We started off in the ski hire shop. Apparently skis have changed a lot in the past three decades and things are much easier…. so we were told.
We were soon kitted out. Boots, skis, poles and essentially, helmets. Times have changed.
We had prudently booked a three hour lesson and our instructor Silvan arrived to collect us. He didn’t know what he was in for!
We soon arrived at the base of the ski area and boarded the gondola. Skis go on the outside while poles are carried inside. Boarding takes place while still moving so it’s important not to fall over or miss the pod!
We made it to the first level and embarked on our first run of the day.
Twenty five years is a very long time and I was very rusty. It was back to snow ploughing for that initial ice breaker.
We did fall a few times through the course of the morning including a Spectacular Collision where we ended up in a mess of skis, poles and hilarity.
Big T took a few detours off the run and ended up knee deep in soft snow and I skiied like an Old Lady.
And then we started to progress. The turns came easier, the speed picked up and the skis became a little more parallel. We were skiing!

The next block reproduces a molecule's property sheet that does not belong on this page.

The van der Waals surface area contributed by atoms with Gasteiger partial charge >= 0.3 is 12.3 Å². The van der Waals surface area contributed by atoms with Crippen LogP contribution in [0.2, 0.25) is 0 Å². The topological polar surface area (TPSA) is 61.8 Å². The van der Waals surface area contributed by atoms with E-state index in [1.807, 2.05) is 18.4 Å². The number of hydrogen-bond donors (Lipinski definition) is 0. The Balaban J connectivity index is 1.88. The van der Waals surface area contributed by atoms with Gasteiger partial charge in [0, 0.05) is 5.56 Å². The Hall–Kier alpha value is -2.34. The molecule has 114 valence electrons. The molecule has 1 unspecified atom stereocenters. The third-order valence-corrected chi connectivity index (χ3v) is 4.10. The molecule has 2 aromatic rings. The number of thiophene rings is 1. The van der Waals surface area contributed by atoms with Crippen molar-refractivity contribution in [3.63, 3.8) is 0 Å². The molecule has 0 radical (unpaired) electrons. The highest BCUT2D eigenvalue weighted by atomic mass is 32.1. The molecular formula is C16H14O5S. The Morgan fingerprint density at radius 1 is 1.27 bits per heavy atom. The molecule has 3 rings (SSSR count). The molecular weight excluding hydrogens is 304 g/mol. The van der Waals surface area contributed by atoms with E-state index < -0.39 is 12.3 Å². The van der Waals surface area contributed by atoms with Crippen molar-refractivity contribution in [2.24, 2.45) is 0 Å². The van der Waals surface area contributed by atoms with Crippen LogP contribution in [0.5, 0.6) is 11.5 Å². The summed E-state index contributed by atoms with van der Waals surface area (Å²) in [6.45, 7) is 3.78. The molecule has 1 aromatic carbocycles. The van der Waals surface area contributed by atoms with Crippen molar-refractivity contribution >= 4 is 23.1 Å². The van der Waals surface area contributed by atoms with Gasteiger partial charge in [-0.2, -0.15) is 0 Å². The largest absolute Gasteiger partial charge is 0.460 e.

By the end of three hours we were feeling it. Muscles were squeaking and we were getting tired. It was time to come back and ease into the spa where snow was lightly falling on the outdoor jacuzzi.
Not bad for dusting off the cobwebs!
There are four restaurants in the hotel to choose from and as we’re writing a review of the hotel, we were booked into the Italian Ristorante (casual dress) for our first evening.
We started with a drink in the bar where it seemed a gin and tonic cost 40 CHF (excluding tonic!). Based on the exchange rate, it seemed a Beefeater gin cost £32. The bottle only costs £15 in our local shop!
Luckily I haven’t been drinking for the past six weeks so prudently ordered a glass of wine, a snip at 19 CHF.
Dinner would have bankrupt us had we not had an allowance. The numbers were so high, they just didn’t make sense. We ate conservatively and still reckoned we were a hundred and fifty quid in the hole. It’s only going to get more expensive!
Still, it’s a gorgeous hotel, incredibly luxurious and comfortable and we’re very, very lucky to be here.
We went to bed early in anticipation of what lay ahead… Yikes, we were going skiing!
We arrived in Geneva and jumped on the train to Montroux. It left exactly on time and was very expensive so we were definitely in Switzerland.
At Montroux we changed to a little train on the Golden Pass and sat in the barrel-shaped wooden dining car to see the view of Lake Geneva. It was mystical as low clouds hung over the lake.
We headed up into the mountains and the snow became thicker on the ground. Through tunnels and into the forest we went before finally arriving in the village of Gstaad. Pronounced Schtaad.
We were met by a hotel chauffeur and whisked up the hill, past every brand of designer shop imaginable to the extremely fancy Gstaad Palace Hotel.
We had certainly arrived!